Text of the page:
The friction stir welding process is increasingly common in applications requiring particularly strong and leakproof joints such as aircraft fuselages, automotive cooling systems or rocket fuel tanks. In contrast to other welding processes, friction stir welding requires no additional consumable materials and temperatures generally remain below the melting point of the workpieces. Consequently, the process is especially suitable for heat-sensitive materials such as aluminum.
Once the workpieces are clamped in place, the rapidly rotating welding pin is moved along the joint between the materials. The pin softens the material through frictional heat without melting it. While moving forward, the pin intermixes the two workpieces at the joint, producing a strong joint after cooling.
The problem with this process, invented just 30 years ago, is a lack of empirical data. With every new component and material, the equipment setup needs to be redefined through trial and error. An automatic control system that would select and adjust the settings itself would enormously improve the efficiency of the process. With that goal in mind, Dr. Andreas Bachmann has developed a control concept in his research work at TUM.
Positrons detect “holes” in metal
Bachmann began by working with a special aluminum alloy used in aerospace applications to analyze the influence of temperature and welding speed on the process. To do so, he used NEPOMUC, the world’s most intense positron source, at the Research Neutron Source Heinz Maier-Leibnitz (FRM II). “Using coincident doppler-broadening spectroscopy (CDBS) we were able to find flaws in the metal in and near the weld joint,” says Bachmann.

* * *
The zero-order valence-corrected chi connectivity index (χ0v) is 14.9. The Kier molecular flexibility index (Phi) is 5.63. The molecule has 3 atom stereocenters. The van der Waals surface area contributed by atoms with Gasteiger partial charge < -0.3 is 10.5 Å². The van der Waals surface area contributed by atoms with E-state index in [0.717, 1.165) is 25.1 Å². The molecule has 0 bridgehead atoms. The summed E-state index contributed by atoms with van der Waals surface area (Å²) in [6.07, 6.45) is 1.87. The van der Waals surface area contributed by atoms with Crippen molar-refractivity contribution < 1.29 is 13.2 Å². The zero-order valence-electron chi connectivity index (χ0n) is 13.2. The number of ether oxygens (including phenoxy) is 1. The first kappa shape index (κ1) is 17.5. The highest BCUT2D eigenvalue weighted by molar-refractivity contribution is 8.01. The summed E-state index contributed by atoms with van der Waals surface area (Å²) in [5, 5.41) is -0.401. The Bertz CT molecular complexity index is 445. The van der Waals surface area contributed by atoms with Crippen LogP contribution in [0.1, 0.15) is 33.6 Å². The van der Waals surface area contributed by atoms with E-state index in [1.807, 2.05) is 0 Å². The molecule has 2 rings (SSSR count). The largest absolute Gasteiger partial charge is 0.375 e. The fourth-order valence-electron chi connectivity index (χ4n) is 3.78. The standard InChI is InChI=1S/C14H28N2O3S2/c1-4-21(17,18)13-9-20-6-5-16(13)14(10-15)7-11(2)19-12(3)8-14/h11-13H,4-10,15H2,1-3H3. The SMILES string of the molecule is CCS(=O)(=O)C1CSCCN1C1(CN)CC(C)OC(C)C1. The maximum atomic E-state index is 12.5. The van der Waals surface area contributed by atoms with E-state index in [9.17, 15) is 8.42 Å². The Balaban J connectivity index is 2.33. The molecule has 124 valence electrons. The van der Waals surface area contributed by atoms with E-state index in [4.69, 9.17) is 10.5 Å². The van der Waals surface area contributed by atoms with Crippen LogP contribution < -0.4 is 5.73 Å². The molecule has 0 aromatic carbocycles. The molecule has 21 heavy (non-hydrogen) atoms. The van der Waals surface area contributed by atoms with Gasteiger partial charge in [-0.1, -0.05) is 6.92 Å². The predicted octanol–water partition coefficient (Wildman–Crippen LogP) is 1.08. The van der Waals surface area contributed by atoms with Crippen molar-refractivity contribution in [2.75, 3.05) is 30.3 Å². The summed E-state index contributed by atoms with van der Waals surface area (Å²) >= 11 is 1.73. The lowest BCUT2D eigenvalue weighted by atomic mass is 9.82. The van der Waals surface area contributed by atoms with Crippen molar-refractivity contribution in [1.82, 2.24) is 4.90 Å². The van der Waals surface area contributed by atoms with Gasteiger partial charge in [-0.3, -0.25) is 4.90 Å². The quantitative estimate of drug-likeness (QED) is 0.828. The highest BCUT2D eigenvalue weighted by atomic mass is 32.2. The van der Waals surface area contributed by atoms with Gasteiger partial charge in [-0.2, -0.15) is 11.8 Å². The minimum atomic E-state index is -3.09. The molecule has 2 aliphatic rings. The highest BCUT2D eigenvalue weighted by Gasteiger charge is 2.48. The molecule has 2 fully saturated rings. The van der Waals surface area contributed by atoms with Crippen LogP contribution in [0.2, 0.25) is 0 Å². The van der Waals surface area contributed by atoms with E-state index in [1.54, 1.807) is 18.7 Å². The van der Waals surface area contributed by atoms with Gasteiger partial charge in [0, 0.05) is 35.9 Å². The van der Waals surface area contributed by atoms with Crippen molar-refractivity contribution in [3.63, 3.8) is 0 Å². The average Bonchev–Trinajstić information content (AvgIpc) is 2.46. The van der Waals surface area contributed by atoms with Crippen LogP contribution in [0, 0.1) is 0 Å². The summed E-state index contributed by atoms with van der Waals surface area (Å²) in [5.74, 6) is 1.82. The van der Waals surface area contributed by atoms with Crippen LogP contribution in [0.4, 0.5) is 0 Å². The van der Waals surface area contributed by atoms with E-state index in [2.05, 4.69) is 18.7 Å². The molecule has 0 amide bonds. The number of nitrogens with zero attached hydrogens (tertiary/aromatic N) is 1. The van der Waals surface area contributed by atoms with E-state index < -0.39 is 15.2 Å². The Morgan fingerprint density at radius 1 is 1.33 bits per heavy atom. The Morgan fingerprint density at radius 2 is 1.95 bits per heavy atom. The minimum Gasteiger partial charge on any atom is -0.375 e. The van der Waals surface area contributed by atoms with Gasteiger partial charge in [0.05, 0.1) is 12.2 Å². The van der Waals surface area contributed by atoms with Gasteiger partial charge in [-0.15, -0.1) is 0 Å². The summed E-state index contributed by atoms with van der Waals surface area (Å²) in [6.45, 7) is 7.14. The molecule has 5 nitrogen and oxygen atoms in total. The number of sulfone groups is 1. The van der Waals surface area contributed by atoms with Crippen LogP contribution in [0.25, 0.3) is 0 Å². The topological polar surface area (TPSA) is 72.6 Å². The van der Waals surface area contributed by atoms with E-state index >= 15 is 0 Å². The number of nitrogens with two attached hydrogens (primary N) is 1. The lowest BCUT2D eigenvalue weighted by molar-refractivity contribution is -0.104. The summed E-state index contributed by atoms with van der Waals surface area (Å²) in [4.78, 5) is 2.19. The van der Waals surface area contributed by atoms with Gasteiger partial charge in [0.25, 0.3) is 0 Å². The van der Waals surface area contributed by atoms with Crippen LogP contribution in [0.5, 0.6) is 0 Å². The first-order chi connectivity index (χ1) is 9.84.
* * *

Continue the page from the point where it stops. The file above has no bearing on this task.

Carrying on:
In the CDBS method, the researchers fire positrons into the metal lattice. There they are repelled by positively charged atomic nucleii and find their way into vacancies (“holes”) where they meet their antiparticle, the electron. This results in electron-positron annihilation and the creation of energetic photons. The measurements of the detected photons provide information on the position and frequency of atomic vacancies.
Defects are linked to temperature
Fewer defects at higher welding temperatures of around 500°C were detected. “However, 500°C is still very low compared to other welding processes,” says Bachmann. “That shows: a lower welding temperature is naturally better for these temperature-sensitive materials. But if it is too low, however, it has a negative impact on the strength of the weld.” The ideal welding temperature may differ for other materials and must be determined on a case by case basis.
Bachmann has used these insights to develop a control for setting the optimal temperature. A sensor measures the temperature in real time. An algorithm determines how fast the tool needs to rotate so that the deviation between the target and actual values is 0. “Using the control, a weld joint was 1.5 times stronger in the test than without it,” says Bachmann.
He also showed that it would be theoretically possible to regulate the welding process without additional temperature sensors by measuring the resistance to the rotating welding pin to determine the temperature. “The hotter the metal, the easier it is to shape it — or stir it with the tool,” says Bachmann, who is now working in industry. “We can measure how easy or hard it is to stir the metal via the mechanical load on the spindle, i.e. the motor, driving the tool.” This approach could be refined to make it easier to use this control method in industry.
Bachmann, A.; Gigl, T.; Hugenschmidt, C. P.; Zaeh, M. F.: Characterization of the microstructure in friction stir welds of EN AW-2219 using coincident Doppler-broadening spectroscopy. In: Materials Characterization 149, (2019) o. Nr., S. 143 – 152. doi.org/10.1016/j.matchar.2019.01.016